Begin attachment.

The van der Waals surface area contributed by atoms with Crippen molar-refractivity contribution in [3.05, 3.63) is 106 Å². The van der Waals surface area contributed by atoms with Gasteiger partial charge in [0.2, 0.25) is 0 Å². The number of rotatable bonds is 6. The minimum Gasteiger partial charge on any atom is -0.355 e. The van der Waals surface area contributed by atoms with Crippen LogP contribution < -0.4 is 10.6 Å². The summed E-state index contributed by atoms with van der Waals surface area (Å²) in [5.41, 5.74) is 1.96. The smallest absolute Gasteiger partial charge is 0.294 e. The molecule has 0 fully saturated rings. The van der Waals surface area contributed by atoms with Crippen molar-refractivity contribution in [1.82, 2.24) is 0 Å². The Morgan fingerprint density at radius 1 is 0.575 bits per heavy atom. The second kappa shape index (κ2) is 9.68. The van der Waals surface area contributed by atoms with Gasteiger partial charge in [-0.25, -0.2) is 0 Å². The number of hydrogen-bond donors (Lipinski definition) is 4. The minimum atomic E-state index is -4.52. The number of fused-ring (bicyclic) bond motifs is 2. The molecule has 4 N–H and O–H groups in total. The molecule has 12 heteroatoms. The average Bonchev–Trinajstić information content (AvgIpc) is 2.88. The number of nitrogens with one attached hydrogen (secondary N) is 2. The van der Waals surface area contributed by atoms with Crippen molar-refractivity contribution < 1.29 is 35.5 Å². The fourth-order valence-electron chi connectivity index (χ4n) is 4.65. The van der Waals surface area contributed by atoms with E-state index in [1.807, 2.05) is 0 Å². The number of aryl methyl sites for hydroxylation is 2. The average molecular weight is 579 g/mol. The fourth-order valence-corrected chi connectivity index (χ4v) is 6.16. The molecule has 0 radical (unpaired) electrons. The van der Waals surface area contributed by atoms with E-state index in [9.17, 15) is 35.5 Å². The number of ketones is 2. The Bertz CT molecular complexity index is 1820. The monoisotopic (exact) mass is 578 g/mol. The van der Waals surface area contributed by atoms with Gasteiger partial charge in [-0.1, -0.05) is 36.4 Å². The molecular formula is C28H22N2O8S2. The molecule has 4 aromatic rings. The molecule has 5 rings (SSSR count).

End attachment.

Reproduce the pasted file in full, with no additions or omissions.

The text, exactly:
The van der Waals surface area contributed by atoms with Crippen molar-refractivity contribution in [3.05, 3.63) is 106 Å². The van der Waals surface area contributed by atoms with Gasteiger partial charge in [0.2, 0.25) is 0 Å². The number of rotatable bonds is 6. The minimum Gasteiger partial charge on any atom is -0.355 e. The van der Waals surface area contributed by atoms with Crippen LogP contribution < -0.4 is 10.6 Å². The summed E-state index contributed by atoms with van der Waals surface area (Å²) in [5.41, 5.74) is 1.96. The smallest absolute Gasteiger partial charge is 0.294 e. The molecule has 0 fully saturated rings. The van der Waals surface area contributed by atoms with Crippen molar-refractivity contribution in [1.82, 2.24) is 0 Å². The Morgan fingerprint density at radius 1 is 0.575 bits per heavy atom. The second kappa shape index (κ2) is 9.68. The van der Waals surface area contributed by atoms with Gasteiger partial charge in [-0.25, -0.2) is 0 Å². The number of hydrogen-bond donors (Lipinski definition) is 4. The minimum atomic E-state index is -4.52. The number of fused-ring (bicyclic) bond motifs is 2. The molecule has 4 N–H and O–H groups in total. The molecule has 12 heteroatoms. The average Bonchev–Trinajstić information content (AvgIpc) is 2.88. The number of nitrogens with one attached hydrogen (secondary N) is 2. The van der Waals surface area contributed by atoms with Crippen molar-refractivity contribution < 1.29 is 35.5 Å². The fourth-order valence-electron chi connectivity index (χ4n) is 4.65. The van der Waals surface area contributed by atoms with E-state index in [1.807, 2.05) is 0 Å². The number of aryl methyl sites for hydroxylation is 2. The average molecular weight is 579 g/mol. The fourth-order valence-corrected chi connectivity index (χ4v) is 6.16. The molecule has 0 radical (unpaired) electrons. The van der Waals surface area contributed by atoms with E-state index in [9.17, 15) is 35.5 Å². The number of ketones is 2. The Bertz CT molecular complexity index is 1820. The monoisotopic (exact) mass is 578 g/mol. The van der Waals surface area contributed by atoms with Gasteiger partial charge in [-0.1, -0.05) is 36.4 Å². The molecular formula is C28H22N2O8S2. The molecule has 4 aromatic rings. The molecule has 5 rings (SSSR count).